Anyone living in the central Puget Sound counties of King, Pierce, Snohomish and Kitsap would not be surprised to hear that their county’s population is growing.
These are some of the fastest growing counties in the state, according to Paul Inghram, the Growth Management Program manager for the Puget Sound Regional Council. Ingram presented some growth statistics to the Gig Harbor City Council at Monday night’s meeting, providing information on projected growths and the regional plan held by the PSRC.
The Seattle metropolitan region is one of the fastest growing regions in the United States, and that the region as a whole has grown by 64,000 people and 76,000 jobs in the last year. With the region anticipated to reach four million people by next year, 2017, Ingram said that those predictions are right on target with the growth the council has been tracking.
Specifically, he said Pierce County has seen a one-percent annual growth rate, which has occurred mostly in the urban areas, right in keeping with the plan for the regional council, whose goal is to encourage development within already urban areas and to preserve rural areas.
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“This community has seen some pretty strong residential growth and population growth itself,” he said of Gig Harbor.
With resident concerns about development running high, Ingram cautioned that while cities can help to control and manage growth, there is little they can do to stop it entirely.
Recognition of legislators
The Council recognized the work of local legislators to secure $2.5 million in order to keep the tolls on the Narrows Bridge from rising this summer as scheduled. Mayor Jill Guernsey thanked Sen. Jan Angel, Rep. Jesse Young and Rep. Michelle Caldier for their teamwork, creative solutions to problems and dedication to the Gig Harbor community
Councilmember Tim Payne echoed the mayor’s remarks with thanks of his own.
“We could not accomplish the great projects we’ve done in our community without you,” he said. “I’m honored the three of you are here.”
Angel took a moment to reiterate the team effort that highlighted this achievement.
“It definitely is a team effort,” she said. “It is just a joy and an honor to represent this district.”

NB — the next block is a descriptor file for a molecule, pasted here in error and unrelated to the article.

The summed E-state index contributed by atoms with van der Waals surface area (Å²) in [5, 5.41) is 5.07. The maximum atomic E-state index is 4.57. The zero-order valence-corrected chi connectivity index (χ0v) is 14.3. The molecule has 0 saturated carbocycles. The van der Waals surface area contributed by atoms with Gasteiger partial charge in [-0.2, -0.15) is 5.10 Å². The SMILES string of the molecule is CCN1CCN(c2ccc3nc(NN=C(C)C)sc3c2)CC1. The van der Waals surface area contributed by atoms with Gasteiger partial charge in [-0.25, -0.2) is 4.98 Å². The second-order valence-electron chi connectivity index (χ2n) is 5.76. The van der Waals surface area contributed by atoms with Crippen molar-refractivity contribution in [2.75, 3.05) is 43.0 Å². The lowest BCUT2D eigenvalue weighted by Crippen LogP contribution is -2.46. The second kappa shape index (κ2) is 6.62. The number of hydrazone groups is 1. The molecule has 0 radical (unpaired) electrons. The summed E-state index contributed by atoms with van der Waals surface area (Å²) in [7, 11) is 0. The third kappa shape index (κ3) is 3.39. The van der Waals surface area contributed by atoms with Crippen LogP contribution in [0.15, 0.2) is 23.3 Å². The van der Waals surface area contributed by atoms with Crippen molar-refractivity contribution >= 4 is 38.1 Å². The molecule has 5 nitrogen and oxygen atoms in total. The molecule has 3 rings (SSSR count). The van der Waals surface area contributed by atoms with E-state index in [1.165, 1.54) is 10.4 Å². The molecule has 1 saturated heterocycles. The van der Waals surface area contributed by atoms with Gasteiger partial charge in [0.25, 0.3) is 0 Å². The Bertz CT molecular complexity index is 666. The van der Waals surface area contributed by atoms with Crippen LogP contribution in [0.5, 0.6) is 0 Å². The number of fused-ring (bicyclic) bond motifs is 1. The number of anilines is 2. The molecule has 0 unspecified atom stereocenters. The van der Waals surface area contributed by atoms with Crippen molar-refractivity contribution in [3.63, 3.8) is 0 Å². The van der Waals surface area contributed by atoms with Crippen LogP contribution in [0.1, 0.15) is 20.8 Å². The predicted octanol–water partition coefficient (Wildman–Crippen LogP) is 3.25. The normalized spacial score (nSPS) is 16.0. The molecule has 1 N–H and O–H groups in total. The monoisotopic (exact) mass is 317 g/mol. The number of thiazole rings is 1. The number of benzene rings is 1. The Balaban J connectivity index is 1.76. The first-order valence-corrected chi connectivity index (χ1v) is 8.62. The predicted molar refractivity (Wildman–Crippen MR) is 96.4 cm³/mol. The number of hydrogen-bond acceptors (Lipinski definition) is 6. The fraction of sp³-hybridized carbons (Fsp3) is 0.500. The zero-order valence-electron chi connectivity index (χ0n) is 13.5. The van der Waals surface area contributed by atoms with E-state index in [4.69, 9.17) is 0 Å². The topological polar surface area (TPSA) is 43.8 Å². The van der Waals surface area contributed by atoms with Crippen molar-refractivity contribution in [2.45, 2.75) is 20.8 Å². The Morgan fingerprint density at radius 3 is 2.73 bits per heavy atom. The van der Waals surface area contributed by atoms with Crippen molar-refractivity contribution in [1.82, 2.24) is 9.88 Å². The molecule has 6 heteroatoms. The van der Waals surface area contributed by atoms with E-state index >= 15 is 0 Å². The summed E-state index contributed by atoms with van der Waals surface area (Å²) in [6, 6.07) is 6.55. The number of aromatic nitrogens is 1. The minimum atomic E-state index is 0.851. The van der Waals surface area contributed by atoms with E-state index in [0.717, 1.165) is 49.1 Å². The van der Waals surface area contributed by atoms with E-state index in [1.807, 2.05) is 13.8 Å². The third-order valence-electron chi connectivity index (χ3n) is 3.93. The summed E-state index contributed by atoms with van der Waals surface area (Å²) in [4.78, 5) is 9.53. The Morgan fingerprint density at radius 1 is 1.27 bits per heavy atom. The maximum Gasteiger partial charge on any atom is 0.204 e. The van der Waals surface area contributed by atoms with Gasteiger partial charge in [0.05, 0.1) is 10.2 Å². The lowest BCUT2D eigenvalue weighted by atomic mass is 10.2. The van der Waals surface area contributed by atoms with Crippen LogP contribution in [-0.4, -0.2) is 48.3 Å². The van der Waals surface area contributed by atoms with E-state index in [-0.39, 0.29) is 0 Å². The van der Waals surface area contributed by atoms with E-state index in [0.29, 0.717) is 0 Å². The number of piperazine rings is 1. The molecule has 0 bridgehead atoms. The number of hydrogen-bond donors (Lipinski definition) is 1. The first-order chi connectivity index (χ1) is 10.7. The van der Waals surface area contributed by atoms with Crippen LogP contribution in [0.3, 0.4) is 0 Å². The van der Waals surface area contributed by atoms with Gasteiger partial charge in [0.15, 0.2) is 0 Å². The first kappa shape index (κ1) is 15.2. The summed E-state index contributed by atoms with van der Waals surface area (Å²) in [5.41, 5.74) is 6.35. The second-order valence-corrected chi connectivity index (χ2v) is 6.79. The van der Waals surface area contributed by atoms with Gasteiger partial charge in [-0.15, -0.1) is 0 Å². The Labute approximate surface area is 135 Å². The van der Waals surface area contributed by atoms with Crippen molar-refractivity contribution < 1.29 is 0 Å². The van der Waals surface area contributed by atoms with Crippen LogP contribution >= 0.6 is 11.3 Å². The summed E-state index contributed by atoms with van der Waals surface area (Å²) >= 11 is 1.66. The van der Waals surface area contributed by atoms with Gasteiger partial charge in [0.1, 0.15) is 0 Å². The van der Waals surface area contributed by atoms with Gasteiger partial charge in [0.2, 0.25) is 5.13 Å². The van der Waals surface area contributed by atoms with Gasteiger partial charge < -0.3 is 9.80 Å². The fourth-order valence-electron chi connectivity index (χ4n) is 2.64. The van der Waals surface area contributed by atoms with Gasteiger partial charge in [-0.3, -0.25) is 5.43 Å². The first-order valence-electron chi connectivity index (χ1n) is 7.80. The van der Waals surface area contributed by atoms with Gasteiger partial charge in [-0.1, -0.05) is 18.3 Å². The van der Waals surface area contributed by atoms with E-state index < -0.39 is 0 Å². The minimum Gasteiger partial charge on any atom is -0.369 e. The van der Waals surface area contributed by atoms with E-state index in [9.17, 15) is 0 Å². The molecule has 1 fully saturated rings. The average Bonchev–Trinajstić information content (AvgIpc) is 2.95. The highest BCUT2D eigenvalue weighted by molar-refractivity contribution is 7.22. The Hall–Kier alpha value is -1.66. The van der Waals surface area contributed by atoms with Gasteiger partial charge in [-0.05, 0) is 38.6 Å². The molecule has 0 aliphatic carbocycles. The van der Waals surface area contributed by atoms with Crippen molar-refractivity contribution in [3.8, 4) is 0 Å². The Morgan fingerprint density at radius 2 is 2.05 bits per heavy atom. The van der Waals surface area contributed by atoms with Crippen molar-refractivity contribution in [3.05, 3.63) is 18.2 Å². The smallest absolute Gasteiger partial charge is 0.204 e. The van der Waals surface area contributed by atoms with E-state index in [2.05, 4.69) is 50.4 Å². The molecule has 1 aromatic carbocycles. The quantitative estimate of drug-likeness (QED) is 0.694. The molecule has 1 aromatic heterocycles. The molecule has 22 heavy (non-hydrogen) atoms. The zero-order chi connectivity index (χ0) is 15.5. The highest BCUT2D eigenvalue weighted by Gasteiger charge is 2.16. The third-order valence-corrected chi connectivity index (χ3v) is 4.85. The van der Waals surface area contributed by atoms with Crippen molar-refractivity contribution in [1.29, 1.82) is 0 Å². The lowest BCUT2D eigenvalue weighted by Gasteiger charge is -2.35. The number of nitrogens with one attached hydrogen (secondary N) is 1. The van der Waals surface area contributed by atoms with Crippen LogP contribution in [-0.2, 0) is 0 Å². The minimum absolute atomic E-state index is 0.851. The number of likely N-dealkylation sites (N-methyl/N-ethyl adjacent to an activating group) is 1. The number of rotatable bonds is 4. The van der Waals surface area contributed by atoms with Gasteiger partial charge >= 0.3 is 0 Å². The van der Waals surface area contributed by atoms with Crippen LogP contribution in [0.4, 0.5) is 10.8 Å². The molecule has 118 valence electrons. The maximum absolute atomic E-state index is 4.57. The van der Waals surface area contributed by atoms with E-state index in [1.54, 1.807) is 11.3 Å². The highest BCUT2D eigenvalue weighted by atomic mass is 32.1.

Young echoed Angel’s emphasis on teamwork and added that he felt the transportation commission underestimated them and their dedication to this cause.
Finishing the presentation, Caldier extended the thanks to include the people of Gig Harbor and their dedication to reaching out to their legislators with voicing their concerns.
“I just want to thank the good people of Gig Harbor,” she said. “If it hadn’t been for the hundreds of letters I received about the bridge tolls, then we wouldn’t have had the power to go the legislature and say, ‘This is important to us.’”
Ancich Park update
An update to the plans for Ancich Waterfront Park was given by Katrina Knutson, Parks Project administrator, to include public comments from recent public meetings.
Two designs have been proposed for the park to offer bathrooms, storage for non-motorized watercraft and a viewing platform for park visitors.
Guernsey took a moment before the staff presentation to speak of the history of the park and of other Gig Harbor parks, and of the intended use for the park, including the public benefit.
“With Ancich, we are fortunate to have another opportunity to build something special,” she said.
Knutson took several minutes to address concerns mentioned by residents, which include parking, traffic congestion, view obstruction and use of the park. A lengthy public hearing followed, with the majority of speakers in favor for the park and development and several others opposing the intended development and park use.
Read more on the Ancich Park here.